Everything has an environmental impact, especially your everyday lifestyle choices, from choosing which car to drive, what toilet paper to buy, and what you decide to wash your hands, face, and body with. Like all things, soap has an environmental impact too, though there are several factors to ultimately determine if it’s “good” or “bad” for the planet.
There are bar soaps, liquid soaps, dishwashing soaps, laundry detergent soaps, and sugar soaps, but the average person most likely doesn't know where their suds stand sustainability-wise. If you’re interested in knowing if soap is bad for the environment, and which ones are best, take a journey down the drain with us, to determine what is ultimately the "greenest" choice.
Many believe the environmental impact of the soap itself is negligible.
Some in the sustainability community believe it's important to read up on the soap's ingredients, though Science Nordic maintains the environmental impact of soap is generally little-to-non-existent.
“[A] new study shows that soap compounds break down long before they can pose an environmental threat. Humans use up millions of tons of soap [per] year... there’s no cause for concern,” it reads.
The “no cause for concern” claim looks at the breakdown soap's chemical compounds. The study claims these compounds are designed to break down long before entering the environment. This is where other factors become more relevant, such as the soap’s packaging. In theory, soap that comes in plastic packaging is likely to be worse for the environment than a bar soap wrapped in a compostable paper packaging.
Therefore, opting for a soap with sustainable packaging is vital.
Although the impact of soap itself is supposedly next to nothing, the packaging can actually make a difference, according to Conservation.
“A recent study on the environmental impacts of soaps and their associated packaging found that bar soaps have a lower environmental impact than liquid soaps in many important categories including carbon footprint, eco-toxicity, ozone depletion potential, and eutrophication potential,” the study reads.
Although we still recommend being cognizant of your soap’s ingredients, because you’re rubbing it all over your face, hands, and body, the chemicals inside the soap tend to breakdown before they ever reach the natural environment. Therefore, buying something packaged in sustainable materials is dire.
Liquid soap versus bar soap: what's the difference?
The overall consensus seems to be that liquid soap is worse for the environment than bar soap, mostly because of plastic packaging concerns. However, it's important to note that liquid soap contains ingredients such as SLS (aka sodium dodecyl sulfate), fragrances, and dyes might cause low to moderate aquatic toxicity in the environment, as well as negative dermal impacts.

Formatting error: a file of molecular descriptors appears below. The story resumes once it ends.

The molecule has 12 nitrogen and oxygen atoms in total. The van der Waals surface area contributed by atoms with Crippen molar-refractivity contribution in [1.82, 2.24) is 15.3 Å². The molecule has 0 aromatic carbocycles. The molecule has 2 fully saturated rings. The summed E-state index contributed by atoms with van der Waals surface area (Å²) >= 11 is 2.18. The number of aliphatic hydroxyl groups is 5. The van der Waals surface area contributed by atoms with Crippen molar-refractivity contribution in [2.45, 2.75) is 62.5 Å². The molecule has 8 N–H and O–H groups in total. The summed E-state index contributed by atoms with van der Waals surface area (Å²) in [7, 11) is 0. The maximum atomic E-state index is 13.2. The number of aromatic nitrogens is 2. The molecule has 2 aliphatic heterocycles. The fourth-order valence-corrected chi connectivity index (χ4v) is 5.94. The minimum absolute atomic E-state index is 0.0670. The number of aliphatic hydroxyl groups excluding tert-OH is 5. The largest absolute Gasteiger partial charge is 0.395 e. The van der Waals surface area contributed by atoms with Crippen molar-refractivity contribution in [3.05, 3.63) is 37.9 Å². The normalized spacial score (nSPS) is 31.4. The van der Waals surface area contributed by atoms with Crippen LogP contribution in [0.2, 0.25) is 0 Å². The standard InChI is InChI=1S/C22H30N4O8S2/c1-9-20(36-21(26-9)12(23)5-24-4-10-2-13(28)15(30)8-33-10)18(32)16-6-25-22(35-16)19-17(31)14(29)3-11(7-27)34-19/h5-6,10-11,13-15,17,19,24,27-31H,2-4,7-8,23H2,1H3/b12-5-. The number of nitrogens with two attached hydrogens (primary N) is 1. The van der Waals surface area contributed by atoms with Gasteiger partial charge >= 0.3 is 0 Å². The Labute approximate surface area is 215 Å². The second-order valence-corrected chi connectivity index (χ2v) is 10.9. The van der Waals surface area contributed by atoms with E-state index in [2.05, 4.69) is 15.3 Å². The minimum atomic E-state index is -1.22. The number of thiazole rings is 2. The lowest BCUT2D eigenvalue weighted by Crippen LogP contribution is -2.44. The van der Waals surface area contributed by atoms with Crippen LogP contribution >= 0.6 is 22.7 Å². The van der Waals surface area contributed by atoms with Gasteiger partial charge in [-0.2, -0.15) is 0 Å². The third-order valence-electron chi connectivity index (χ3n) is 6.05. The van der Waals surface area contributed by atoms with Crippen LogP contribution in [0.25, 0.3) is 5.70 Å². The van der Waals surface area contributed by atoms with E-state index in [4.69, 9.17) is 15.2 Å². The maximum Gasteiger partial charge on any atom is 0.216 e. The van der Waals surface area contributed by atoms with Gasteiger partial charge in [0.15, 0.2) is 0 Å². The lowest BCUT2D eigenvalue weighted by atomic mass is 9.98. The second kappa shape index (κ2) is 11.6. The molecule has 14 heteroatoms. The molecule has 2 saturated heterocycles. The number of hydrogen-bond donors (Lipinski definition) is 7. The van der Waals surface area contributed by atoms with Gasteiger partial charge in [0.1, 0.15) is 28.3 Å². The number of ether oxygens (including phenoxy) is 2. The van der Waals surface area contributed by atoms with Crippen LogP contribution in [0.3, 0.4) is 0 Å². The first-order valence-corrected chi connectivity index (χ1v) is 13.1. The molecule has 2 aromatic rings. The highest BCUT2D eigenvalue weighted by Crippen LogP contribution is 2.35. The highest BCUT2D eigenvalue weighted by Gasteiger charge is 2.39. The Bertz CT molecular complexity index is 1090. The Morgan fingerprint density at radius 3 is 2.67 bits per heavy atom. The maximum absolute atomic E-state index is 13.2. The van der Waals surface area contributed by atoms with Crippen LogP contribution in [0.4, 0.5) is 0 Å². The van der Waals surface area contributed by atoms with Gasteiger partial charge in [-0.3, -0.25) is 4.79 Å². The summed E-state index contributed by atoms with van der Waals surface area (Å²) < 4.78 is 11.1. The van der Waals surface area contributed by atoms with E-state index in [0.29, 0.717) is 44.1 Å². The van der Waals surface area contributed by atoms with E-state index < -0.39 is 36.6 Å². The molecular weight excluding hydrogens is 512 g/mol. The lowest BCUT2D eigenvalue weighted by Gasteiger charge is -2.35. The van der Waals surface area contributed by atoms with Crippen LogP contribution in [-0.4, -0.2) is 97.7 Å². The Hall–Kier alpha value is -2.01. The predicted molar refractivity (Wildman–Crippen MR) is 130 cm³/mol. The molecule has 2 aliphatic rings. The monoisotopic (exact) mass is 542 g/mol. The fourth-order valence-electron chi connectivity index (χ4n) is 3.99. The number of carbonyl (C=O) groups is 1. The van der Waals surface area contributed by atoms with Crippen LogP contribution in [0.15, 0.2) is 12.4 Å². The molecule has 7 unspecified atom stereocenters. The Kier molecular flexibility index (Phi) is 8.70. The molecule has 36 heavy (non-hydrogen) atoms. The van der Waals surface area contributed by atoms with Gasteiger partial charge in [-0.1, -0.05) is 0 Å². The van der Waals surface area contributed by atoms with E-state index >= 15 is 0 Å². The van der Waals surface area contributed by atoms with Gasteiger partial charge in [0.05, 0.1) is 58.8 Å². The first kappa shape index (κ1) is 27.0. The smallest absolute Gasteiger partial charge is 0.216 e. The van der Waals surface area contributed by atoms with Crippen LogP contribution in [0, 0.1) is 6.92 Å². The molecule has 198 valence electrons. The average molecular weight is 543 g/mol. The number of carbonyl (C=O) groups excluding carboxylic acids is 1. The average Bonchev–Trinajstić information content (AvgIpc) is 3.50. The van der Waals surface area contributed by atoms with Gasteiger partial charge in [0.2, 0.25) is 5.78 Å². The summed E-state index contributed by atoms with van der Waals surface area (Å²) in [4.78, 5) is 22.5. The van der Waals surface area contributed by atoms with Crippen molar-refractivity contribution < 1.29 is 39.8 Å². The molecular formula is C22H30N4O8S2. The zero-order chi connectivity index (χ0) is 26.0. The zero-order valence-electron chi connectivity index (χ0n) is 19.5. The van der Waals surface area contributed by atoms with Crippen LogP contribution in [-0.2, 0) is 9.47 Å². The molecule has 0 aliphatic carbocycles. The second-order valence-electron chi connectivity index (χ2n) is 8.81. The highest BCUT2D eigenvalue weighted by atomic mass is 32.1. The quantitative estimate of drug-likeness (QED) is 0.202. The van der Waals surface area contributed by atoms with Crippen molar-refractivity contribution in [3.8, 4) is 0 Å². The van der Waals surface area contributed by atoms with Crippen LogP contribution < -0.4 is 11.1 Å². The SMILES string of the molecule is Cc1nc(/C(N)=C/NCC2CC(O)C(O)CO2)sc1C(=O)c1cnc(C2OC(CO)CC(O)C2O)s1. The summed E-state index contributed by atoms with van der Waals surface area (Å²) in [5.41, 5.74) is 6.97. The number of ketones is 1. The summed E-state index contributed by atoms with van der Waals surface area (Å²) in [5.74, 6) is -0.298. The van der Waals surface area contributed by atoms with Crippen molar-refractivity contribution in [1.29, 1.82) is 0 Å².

Bar soap is generally considered the most sustainable soap option, with 10 times less of an environmental impact than liquid soap. Aside from using 30 percent less water than liquid soap, and having a greener manufacturing process, the packaging is generally comprised of cardboard or paper, which disintegrates faster than plastic liquid soap containers. If you haven’t made the switch yet, now is a good a time as any!
That said, while shopping for bar soap, search the label for toxicity indicators, such as SLS and parabens (which include: methylparaben, propylparaben, and butylparaben). Parabens are dangerous hormone disruptors that can cause cancer, so before making any purchases, check the Environmental Working Group (EWG) app to quantify the product's toxicity by EWG standards.
So, what exactly is sugar soap? Where does it stand sustainability-wise?
Sugar soap comes in a powder that resembles sugar crystals, but — oddly enough — it does not contain any sugar. It is a cleaning solvent generally made from sodium carbonate, sodium phosphate, and sodium silicate, according to Hunker, and generally, it's used to clean surfaces before painting them. Sugar soap is more popular outside of the U.S., but still, many people question its environmental impact.
So Safe deems sugar soap biodegradable, nontoxic, non-hazardous, and environmentally safe, though it can definitely provide health concerns if mishandled. Sodium phosphate can also cause nutrient pollution and eutrophication of algae, which can cause fatal algae blooms, Sodium silicates also tend to have high pH levels, rendering them “moderate toxicity to aquatic organisms” and “slight toxicity to terrestrial organisms,” according to Oxy. So, maybe use sugar soaps in moderation.
Here's the sustainability rundown on laundry soap:
Although ingredients aren't particularly important in body soaps, laundry detergent ingredients are proven to be unsustainable, as many are made with toxic chemicals. According to EarthIsland.org, “Regular laundry detergents are bad for the environment – most of us know this by now. Detergents don’t completely biodegrade, and they contaminate our water supplies, rivers, and oceans with toxic heavy metals like cadmium and arsenic.”
Chemicals from the laundry detergent make their way from the washing machine to groundwater, which eventually ends up in the ground and in waterways. If toxic heavy metals such as cadmium and arsenic are ingredients in the laundry soap, then it's likely for those harmful chemicals to enter the environment.
Laundry pods can also bring harm to marine life, have potential cancerous side affects, and aren't packaged sustainably. Therefore, you'll want to try opting for zero waste laundry detergents instead.